Jun 29, 2009, 12:44PM

"Huang Lee has a simple mission: deliver an ancient sword to his Uncle Kenny"

The winners of the 2009 Lyttle Lytton contest -- honoring the best in unintentionally funny writing.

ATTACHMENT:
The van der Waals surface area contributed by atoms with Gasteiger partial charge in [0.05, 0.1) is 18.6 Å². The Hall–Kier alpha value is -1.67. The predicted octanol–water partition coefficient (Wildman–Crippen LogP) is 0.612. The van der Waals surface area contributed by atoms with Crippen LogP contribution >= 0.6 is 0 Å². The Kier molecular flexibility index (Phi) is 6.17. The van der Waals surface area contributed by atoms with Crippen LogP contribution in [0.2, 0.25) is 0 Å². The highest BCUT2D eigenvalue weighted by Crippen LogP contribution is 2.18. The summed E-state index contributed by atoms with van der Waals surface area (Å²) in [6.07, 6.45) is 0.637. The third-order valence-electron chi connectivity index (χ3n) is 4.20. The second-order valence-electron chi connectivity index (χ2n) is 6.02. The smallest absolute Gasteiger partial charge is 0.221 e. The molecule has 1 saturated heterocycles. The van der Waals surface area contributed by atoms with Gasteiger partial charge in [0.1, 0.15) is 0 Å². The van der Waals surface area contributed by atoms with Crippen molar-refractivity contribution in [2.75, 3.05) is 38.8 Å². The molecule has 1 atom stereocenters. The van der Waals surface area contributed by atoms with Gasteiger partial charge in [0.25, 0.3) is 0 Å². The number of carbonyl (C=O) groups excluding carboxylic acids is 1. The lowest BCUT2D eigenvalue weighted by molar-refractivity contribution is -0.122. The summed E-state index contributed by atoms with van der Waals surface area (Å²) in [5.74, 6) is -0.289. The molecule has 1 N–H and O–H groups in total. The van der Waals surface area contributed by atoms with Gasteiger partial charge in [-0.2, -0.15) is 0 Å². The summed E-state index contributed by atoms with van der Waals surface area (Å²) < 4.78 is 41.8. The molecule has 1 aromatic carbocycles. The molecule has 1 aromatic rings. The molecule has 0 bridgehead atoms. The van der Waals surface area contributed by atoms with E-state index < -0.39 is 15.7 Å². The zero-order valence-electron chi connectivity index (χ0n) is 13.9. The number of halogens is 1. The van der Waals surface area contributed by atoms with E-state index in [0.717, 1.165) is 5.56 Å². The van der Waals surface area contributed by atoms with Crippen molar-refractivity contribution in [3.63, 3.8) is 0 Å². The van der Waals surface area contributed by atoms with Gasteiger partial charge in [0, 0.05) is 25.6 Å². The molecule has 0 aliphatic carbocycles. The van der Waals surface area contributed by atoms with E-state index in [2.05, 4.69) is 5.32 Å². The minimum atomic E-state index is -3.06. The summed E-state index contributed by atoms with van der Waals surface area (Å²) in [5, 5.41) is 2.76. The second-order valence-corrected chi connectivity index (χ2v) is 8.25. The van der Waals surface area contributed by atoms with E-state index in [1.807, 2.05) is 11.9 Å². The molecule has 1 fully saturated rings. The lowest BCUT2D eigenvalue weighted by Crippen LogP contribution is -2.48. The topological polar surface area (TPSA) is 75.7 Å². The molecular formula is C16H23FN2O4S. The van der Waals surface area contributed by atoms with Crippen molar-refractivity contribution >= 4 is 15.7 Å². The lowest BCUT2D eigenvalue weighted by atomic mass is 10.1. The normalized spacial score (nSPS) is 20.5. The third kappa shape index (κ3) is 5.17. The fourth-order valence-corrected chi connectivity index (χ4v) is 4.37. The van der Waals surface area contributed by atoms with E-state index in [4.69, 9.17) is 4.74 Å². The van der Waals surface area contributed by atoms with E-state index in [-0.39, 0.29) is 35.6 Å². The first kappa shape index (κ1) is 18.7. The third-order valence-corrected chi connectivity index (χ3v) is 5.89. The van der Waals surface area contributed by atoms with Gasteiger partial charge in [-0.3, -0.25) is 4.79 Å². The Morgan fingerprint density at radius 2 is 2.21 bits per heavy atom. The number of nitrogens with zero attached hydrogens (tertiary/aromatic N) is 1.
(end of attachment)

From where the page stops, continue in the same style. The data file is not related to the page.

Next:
"What? Those are the winners?! Where is my glorious entry? Dammit, you wouldn't know funny if it bit you on the ass!"No doubt. This sort of thing is enormously subjective. It's hard to draw a line between those that just barely make it in and those which are just barely left out; on another day I might well have chosen a rather different set of winners. And of course, I wouldn't know funny if it bit me on the ass.I will begin with my now-traditional exhortation about what this contest is not. It is not a "funniest sentence" contest. It's relatively easy make people laugh with you, if you try. In the past I've attached long lists of such entries, but this time I'll keep it to just three:Larry, the dung beetle, was in tears outside the soda shop, having realized that his dung ball had been stolen while he had been inside enjoying a cola and some dung.Norm Macdonald, is that you? No, actually it's someone named Dave McKenzie, who submitted way too many entries to be considered even if they had been the right sort of thing. Here's another of his:The familiar "Arf! Arf! Boom!!" jolted Captain Lance Westwood out of a dream and reminded him that the war against the planet of the dog people wasn't going well.And one from longtime contributor Mark Silcox:The slender Zap-gun shivered lewdly in Captain Freck's hand, then whispered "ka-pow" and squirted its laser into the damp cave.Again, what this contest is going for is a simulation of unintentional comedy — we should be laughing at your entry, not with it. This is hard to do on purpose. It's a lot easier when you're not trying. For instance, I just went to the suspiciously heterosexual Amazon bestseller list and pulled up the top book, which was something called Liberty and Tyranny by one Mark Levin. It begins:There is simply no scientific or mathematical formula that defines conservatism.See, that would be a winning entry in this year's contest! It raises a number of questions: who exactly does the author think he's disabusing of the notion that a political belief system can be rendered as a "scientific or mathematical formula"? What distinction does he believe he's drawing between scientific formulas and mathematical ones? How deep into this imaginary argument is he that he thinks he needs to add the word "simply"?Most importantly, it doesn't make me want to learn the answers to any of these questions. The first sentence convinces me that the author isn't going anywhere with this that I have any interest in following. On the other hand, this entry sounds like a setup:As a secretary, Penny was skilled in answering multi-line phones, receptionist duties, copying, faxing and documenting things, but as her performance evaluation noted, she wasn't very good at filing. (John Vent)The rhythm of this sentence suggests that the author is going somewhere with this. Heck, I can finish it myself. "As a secretary, Penny was skilled in answering multi-line phones, receptionist duties, copying, faxing and documenting things, but as her performance evaluation noted, she wasn't very good at filing. A memo about the new parking policy might be found under H for 'horseless carriages,' while a cash payment was likely to end up in the Jaa-Jal drawer in a folder labeled 'Jackson, Andrew, portraits of.' Thus, Penny was fired, and a new secretary brought in who didn't quite understand the intricacies of the phone system. And that is how, in attempting to put me on hold, she wound up connecting me to the private conference call in which CEO Avner Wilkrest ordered me killed." Or something like that.Here's another:At sixteen, Ben understood the emotional depth of the world around him and he had a number of respectable poems to prove it. (Erin Spradlin)That would indeed suggest a bad novel if I thought for a moment that the author wasn't being sardonic. But since clearly this will be a satire at Ben's expense, it is just plain funny rather than unintentionally so. And it's well-written enough that I'd certainly read on. Another example: She swabbed her pale neck with alcohol. "I'm ready," she cooed. He licked his canines, anticipating the germ-free surface of her skin and the taste of her blood. (anonymous)OCD vampire! I'm sold! Clearly this author has a future in comedy! And that's why her entry didn't appear among the winners. Because that's not what this contest is about. We're not supposed to be laughing with you, but at you, and while, as noted, that's easy enough to pull off when you're not trying, it's harder when you are. And the best example I found this year was the winner of the 2009 Lyttle Lytton Contest:The mighty frigate Indestructible rounded the Horn of Africa and lurched east’ard. –Pete Wirtala


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